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[whatwg] <video>/<audio> feedback

From: Silvia Pfeiffer <silviapfeiffer1@gmail.com>
Date: Sat, 9 May 2009 14:09:32 +1000
Message-ID: <2c0e02830905082109t64fa89aaj5dd50933c3d9283@mail.gmail.com>
On Sat, May 9, 2009 at 2:25 AM, David Singer <singer at apple.com> wrote:
> At 23:46 ?+1000 8/05/09, Silvia Pfeiffer wrote:
>>
>> On Fri, May 8, 2009 at 9:43 AM, David Singer <singer at apple.com> wrote:
>>>
>>> ?At 8:45 ?+1000 8/05/09, Silvia Pfeiffer wrote:
>>>>
>>>> ?On Fri, May 8, 2009 at 5:04 AM, David Singer <singer at apple.com> wrote:
>>>>>
>>>>> ?At 8:39 ?+0200 5/05/09, K?i"tof ?elechovski wrote:
>>>>>>
>>>>>> ?If the author wants to show only a sample of a resource and not the
>>>>>> ?full
>>>>>> ?resource, I think she does it on purpose. ?It is not clear why it is
>>>>>> ?vital
>>>>>> ?for the viewer to have an _obvious_ way to view the whole resource
>>>>>> ?instead;
>>>>>> ?if it were the case, the author would provide for this.
>>>>>> ?IMHO,
>>>>>> ?Chris
>>>>>
>>>>> ?It depends critically on what you think the semantics of the fragment
>>>>> ?are.
>>>>> ?In HTML (the best analogy I can think of), the web page is not trimmed
>>>>> ?or
>>>>> ?edited in any way -- you are merely directed to one section of it.
>>>>
>>>> ?There are critical differences between HTML and video, such that this
>>>> ?analogy has never worked well.
>>>
>>> ?could you elaborate?
>>
>> At the risk of repeating myself ...
>>
>> HTML is text and therefore whether you download a snippet only or the
>> full page and then do an offset does not make much of a difference.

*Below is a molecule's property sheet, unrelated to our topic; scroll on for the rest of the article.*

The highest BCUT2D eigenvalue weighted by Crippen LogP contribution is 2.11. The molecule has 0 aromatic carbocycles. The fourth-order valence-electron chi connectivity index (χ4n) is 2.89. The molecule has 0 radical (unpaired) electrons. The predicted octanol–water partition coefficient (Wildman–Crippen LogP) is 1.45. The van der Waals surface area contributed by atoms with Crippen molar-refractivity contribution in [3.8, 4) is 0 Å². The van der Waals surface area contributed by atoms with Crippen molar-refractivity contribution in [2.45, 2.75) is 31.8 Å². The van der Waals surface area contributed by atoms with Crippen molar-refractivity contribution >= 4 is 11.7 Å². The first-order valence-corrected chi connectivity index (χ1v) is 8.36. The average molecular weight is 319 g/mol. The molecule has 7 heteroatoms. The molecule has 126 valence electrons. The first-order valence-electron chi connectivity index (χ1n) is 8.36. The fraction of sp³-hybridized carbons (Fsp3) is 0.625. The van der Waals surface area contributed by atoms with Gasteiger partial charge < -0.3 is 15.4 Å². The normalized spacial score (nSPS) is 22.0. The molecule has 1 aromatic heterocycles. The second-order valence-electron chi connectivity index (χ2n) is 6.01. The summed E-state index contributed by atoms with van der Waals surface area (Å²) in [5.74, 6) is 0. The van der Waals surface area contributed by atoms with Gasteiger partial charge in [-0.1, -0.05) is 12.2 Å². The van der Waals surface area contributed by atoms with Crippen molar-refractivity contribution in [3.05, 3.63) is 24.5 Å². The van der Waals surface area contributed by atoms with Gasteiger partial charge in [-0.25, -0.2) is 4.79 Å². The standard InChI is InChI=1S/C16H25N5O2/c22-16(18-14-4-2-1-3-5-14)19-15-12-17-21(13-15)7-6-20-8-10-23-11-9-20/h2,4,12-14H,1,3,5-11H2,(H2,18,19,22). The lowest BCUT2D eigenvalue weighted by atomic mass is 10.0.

>> Even for a long page.
>
> you might try loading, say, the one-page version of the HTML5 spec. from the
> WhatWG site...it takes quite a while. ?Happily Ian also provides a
> multi-page, but this is not always the case.

That just confirms the problem and it's obviously worse with video. :-)


> The reason I want clarity is that this has ramifications. ?For example, if a
> UA is asked to play a video with a fragment indication #time="10s-20s", and
> then a script seeks to 5s, does the user see the video at the 5s point of
> the total resource, or 15s? ?I think it has to be 5s.

I agree, it has to be 5s. The discussion was about what timeline is
displayed and what can the user easily access through seeking through
the displayed timeline. A script can access any time of course. But a
user is restricted by what the user interface offers.


>> So, the difference is that in HTML the user agent will always have the
>> context available within its download buffer, while for video this may
>> not be the case.
>
> I'm sorry, I am lost. ?We could quite easily extend HTTP to allow for
> anchor-based retrieval of HTML (i.e. convert a 'please start at anchor X'
> into a pair of byte-range responses, for the global material, and then the
> document from that anchor onwards).

Yes, but that's not the way it currently works and it is not a
proposal currently under discussion.


>> This admittedly technical difference also has an influence on the user
>> interface.
>>
>> If you have all the context available in the user agent, it is easy to
>> just grab a scroll-bar and jump around in the full content manually to
>> look for things. This is not possible in the video case without many
>> further download actions, which will each incur a network delay. This
>> difference opens the door to enable user agents with a choice in
>> display to either provide the full context, or just the fragment
>> focus.
>
> But we can optimize for the fragment without disallowing the seeking.

What do you mean by "optimize for the fragment"? Of course none of the
discussion will inherently disallow seeking - scripts will always be
able to do the seeking. But the user may not find it easy to do
seeking to a section that is not accessible through the displayed
timeline, which can be both a good and a bad thing.


Cheers,
Silvia.
Received on Friday, 8 May 2009 21:09:32 UTC

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